5. Deliver on the brand promise. Once stores have the right brand architecture, the store experience has to deliver on the added value promised by the brand, and successfully communicate their added value in all forms of promotion.

Easier said than done

Being successful in business is rarely easy. However, it is much easier than closing stores, laying off employees, and losing money. There are many good examples of stores that understand their added value and are thriving in spite of the obstacles discussed above. A post in Forbes by Phil Wahba provides information on the 10 most successful malls in the US. Please notice that #2 on the list is The Grove located in one of the most competitive and traffic congested locations in the US - the middle of Los Angeles.

Advantage retail stores

Retail stores can be successful despite disruptions caused by the Internet and mobile technology. Many people will always like the social interaction and comfort of checking out the products in person, asking questions of knowledgeable sales people, and making sure the products fit their needs. As with all methods of distribution, a new one may come along that renders the old way of doing business less desirable or obsolete. If and when that happens, you have to re-invent your added value or competitive advantage in ways that the new methods cannot duplicate.

Reinventing your retail space

In addition to the five steps listed above, you need to reimagine your retail space in ways that cannot be duplicated by other channels. Create a destination that focuses on live interactions with people. Some examples include the following:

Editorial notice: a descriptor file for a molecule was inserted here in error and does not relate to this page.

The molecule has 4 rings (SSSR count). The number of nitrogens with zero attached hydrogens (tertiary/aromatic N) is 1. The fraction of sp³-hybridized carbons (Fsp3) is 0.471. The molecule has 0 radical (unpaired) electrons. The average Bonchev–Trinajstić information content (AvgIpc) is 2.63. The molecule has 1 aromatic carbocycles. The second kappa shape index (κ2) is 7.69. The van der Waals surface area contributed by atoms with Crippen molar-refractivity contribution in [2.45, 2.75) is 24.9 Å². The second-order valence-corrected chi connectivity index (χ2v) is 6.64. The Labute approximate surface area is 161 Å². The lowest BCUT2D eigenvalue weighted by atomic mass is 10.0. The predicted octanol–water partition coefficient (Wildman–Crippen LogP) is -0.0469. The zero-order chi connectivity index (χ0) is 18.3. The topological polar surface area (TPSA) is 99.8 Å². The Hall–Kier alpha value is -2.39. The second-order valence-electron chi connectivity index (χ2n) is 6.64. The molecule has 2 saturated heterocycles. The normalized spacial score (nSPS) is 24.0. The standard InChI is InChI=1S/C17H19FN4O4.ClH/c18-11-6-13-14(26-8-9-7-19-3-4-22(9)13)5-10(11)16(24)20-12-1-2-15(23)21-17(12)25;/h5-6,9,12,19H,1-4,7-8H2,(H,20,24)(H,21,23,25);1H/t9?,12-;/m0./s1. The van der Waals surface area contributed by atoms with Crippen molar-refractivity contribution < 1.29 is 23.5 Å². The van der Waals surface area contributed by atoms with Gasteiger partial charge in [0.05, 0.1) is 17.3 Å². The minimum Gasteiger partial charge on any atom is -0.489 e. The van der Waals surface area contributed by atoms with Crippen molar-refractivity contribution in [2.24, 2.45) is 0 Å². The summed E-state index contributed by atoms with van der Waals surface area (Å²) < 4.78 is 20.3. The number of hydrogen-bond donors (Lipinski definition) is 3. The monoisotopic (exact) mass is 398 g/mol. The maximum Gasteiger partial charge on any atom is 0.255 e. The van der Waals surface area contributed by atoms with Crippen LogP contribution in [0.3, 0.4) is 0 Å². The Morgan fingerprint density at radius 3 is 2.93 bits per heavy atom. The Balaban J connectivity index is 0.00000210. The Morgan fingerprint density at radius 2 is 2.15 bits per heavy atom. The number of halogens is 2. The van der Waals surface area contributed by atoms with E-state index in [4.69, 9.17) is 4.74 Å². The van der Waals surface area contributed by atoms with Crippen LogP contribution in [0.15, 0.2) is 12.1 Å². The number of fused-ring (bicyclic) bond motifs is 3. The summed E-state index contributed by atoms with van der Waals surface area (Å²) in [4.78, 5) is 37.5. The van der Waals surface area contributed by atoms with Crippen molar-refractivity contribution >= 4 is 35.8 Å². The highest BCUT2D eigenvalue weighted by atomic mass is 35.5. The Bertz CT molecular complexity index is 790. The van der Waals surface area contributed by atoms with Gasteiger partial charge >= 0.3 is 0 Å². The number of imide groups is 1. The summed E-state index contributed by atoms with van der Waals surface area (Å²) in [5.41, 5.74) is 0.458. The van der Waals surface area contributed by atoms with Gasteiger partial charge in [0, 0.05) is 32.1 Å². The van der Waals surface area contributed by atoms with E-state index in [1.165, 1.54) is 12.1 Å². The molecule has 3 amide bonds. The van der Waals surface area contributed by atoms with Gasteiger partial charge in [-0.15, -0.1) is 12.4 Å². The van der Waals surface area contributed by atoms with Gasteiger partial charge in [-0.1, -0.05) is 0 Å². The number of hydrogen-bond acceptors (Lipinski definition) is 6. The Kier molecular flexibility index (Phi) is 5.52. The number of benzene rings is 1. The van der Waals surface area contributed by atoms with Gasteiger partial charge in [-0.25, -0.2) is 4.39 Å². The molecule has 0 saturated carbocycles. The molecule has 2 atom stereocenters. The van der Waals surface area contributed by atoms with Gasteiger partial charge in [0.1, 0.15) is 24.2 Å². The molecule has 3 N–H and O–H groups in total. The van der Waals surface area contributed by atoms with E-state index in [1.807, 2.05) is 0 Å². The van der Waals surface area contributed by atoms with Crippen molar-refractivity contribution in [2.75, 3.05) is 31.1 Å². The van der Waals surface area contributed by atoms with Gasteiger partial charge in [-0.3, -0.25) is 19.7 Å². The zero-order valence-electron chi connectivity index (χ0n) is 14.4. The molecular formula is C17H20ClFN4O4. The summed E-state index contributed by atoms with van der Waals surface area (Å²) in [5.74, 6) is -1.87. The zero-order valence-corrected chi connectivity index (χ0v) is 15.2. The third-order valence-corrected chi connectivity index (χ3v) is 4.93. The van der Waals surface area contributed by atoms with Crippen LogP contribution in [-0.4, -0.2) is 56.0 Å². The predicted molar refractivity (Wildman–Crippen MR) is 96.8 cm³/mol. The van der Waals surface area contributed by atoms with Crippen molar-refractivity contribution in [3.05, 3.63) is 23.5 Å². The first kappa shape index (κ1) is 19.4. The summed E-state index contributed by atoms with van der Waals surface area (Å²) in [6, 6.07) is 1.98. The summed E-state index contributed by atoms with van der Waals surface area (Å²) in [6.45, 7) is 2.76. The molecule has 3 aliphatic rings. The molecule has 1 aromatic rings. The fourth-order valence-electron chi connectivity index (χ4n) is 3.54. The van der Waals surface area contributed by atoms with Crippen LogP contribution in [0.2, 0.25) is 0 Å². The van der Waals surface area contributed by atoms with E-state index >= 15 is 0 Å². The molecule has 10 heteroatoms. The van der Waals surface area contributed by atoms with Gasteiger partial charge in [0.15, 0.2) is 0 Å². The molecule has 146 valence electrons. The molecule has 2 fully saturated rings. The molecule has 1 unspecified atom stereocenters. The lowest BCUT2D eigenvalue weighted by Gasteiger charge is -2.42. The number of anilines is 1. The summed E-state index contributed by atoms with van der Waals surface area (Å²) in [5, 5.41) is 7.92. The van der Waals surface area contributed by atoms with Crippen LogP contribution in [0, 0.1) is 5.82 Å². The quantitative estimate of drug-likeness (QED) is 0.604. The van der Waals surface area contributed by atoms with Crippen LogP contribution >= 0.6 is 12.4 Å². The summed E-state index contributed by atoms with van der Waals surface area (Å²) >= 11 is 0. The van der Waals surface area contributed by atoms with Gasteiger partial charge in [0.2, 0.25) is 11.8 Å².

1. Entertainment. Provide a showcase where local entertainment can perform. You have a physical place of business. Use it in ways that your competitors on the Internet cannot. Make an interactive person-to-person environment.
  2. Speakers. Invite designers and inventors to talk about the benefits and advantages of their products.
  3. Demonstrations. Show people the various ways they can use your products. For food items, invite chefs to hand out samples, provide recipes, and demonstrate cooking techniques.
  4. Ambiance. Create a space that looks, smells, and sounds good the way stores were in the "old days" before they made the mistake of price competing with discounters and the Internet.
  5. Logistics. Form alliances with various transportation options that can safely bring shoppers to your space and take them back home.
  6. Touch and feel. Provide an environment where shoppers can touch, feel, try on, and properly size the products you sell.
  7. Human assistance. Hire a competent staff that can answer questions and help buyers to buy the products. This can be done with the right combination of people and technology.

Making changes to your business is rarely easy, but in the ever-changing environment in which we live, it is those that are willing and able to make the changes necessary that will most likely survive and thrive into the future. Best of luck.